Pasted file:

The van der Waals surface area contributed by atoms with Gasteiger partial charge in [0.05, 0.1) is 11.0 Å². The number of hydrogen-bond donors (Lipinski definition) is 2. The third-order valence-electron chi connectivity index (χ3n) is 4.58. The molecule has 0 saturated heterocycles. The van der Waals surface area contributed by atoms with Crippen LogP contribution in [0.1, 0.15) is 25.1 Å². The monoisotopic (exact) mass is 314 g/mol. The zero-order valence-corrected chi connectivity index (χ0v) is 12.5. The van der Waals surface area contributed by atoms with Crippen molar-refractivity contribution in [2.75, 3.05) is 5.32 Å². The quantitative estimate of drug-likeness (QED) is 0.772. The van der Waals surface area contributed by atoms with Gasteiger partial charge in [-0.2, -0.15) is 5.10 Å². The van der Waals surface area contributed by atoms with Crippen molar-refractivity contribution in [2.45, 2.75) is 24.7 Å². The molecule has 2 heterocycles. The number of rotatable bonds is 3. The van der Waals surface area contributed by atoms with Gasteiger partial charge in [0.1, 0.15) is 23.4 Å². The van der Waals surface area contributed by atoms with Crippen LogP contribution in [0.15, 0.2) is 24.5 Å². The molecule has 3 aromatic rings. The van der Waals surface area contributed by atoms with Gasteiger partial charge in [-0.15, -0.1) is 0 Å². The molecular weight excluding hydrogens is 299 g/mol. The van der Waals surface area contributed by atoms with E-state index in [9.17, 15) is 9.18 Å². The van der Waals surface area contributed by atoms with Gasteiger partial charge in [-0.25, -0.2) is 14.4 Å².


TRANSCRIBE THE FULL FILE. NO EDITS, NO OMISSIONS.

The van der Waals surface area contributed by atoms with Gasteiger partial charge in [0.05, 0.1) is 11.0 Å². The number of hydrogen-bond donors (Lipinski definition) is 2. The third-order valence-electron chi connectivity index (χ3n) is 4.58. The molecule has 0 saturated heterocycles. The van der Waals surface area contributed by atoms with Crippen LogP contribution in [0.1, 0.15) is 25.1 Å². The monoisotopic (exact) mass is 314 g/mol. The zero-order valence-corrected chi connectivity index (χ0v) is 12.5. The van der Waals surface area contributed by atoms with Crippen molar-refractivity contribution in [2.75, 3.05) is 5.32 Å². The quantitative estimate of drug-likeness (QED) is 0.772. The van der Waals surface area contributed by atoms with Gasteiger partial charge in [-0.2, -0.15) is 5.10 Å². The van der Waals surface area contributed by atoms with Crippen molar-refractivity contribution in [2.45, 2.75) is 24.7 Å². The molecule has 2 heterocycles. The number of rotatable bonds is 3. The van der Waals surface area contributed by atoms with Gasteiger partial charge in [0.1, 0.15) is 23.4 Å². The van der Waals surface area contributed by atoms with Crippen LogP contribution in [0.15, 0.2) is 24.5 Å². The molecule has 3 aromatic rings. The van der Waals surface area contributed by atoms with Gasteiger partial charge in [-0.15, -0.1) is 0 Å². The molecular weight excluding hydrogens is 299 g/mol. The van der Waals surface area contributed by atoms with E-state index in [9.17, 15) is 9.18 Å². The van der Waals surface area contributed by atoms with Gasteiger partial charge in [-0.25, -0.2) is 14.4 Å².